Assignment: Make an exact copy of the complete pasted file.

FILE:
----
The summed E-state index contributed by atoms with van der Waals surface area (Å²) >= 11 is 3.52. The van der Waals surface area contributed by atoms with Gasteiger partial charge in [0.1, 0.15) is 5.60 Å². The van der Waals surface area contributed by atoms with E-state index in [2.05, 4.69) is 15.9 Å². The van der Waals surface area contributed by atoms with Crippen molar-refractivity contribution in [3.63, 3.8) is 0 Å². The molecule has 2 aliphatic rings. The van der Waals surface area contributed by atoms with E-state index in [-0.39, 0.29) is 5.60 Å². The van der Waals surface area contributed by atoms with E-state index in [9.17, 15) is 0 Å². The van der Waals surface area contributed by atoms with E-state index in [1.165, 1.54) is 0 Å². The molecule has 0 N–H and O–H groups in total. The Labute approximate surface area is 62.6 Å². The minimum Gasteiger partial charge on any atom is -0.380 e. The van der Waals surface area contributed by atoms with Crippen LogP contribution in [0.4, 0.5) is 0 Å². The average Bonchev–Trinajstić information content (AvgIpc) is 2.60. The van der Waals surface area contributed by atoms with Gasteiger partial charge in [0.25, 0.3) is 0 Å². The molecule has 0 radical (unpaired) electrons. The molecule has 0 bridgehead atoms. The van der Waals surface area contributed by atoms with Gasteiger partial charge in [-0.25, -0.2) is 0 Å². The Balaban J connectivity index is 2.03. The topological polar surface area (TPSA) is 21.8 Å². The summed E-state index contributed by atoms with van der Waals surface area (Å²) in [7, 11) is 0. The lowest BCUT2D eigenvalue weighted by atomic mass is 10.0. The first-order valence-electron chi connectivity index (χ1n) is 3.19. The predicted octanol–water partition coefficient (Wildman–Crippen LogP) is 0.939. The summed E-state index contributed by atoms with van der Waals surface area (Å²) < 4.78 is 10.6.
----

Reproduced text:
The summed E-state index contributed by atoms with van der Waals surface area (Å²) >= 11 is 3.52. The van der Waals surface area contributed by atoms with Gasteiger partial charge in [0.1, 0.15) is 5.60 Å². The van der Waals surface area contributed by atoms with E-state index in [2.05, 4.69) is 15.9 Å². The van der Waals surface area contributed by atoms with Crippen molar-refractivity contribution in [3.63, 3.8) is 0 Å². The molecule has 2 aliphatic rings. The van der Waals surface area contributed by atoms with E-state index in [-0.39, 0.29) is 5.60 Å². The van der Waals surface area contributed by atoms with E-state index in [9.17, 15) is 0 Å². The van der Waals surface area contributed by atoms with E-state index in [1.165, 1.54) is 0 Å². The molecule has 0 N–H and O–H groups in total. The Labute approximate surface area is 62.6 Å². The minimum Gasteiger partial charge on any atom is -0.380 e. The van der Waals surface area contributed by atoms with Crippen LogP contribution in [0.4, 0.5) is 0 Å². The average Bonchev–Trinajstić information content (AvgIpc) is 2.60. The van der Waals surface area contributed by atoms with Gasteiger partial charge in [0.25, 0.3) is 0 Å². The molecule has 0 radical (unpaired) electrons. The molecule has 0 bridgehead atoms. The van der Waals surface area contributed by atoms with Gasteiger partial charge in [-0.25, -0.2) is 0 Å². The Balaban J connectivity index is 2.03. The topological polar surface area (TPSA) is 21.8 Å². The summed E-state index contributed by atoms with van der Waals surface area (Å²) in [7, 11) is 0. The lowest BCUT2D eigenvalue weighted by atomic mass is 10.0. The first-order valence-electron chi connectivity index (χ1n) is 3.19. The predicted octanol–water partition coefficient (Wildman–Crippen LogP) is 0.939. The summed E-state index contributed by atoms with van der Waals surface area (Å²) < 4.78 is 10.6.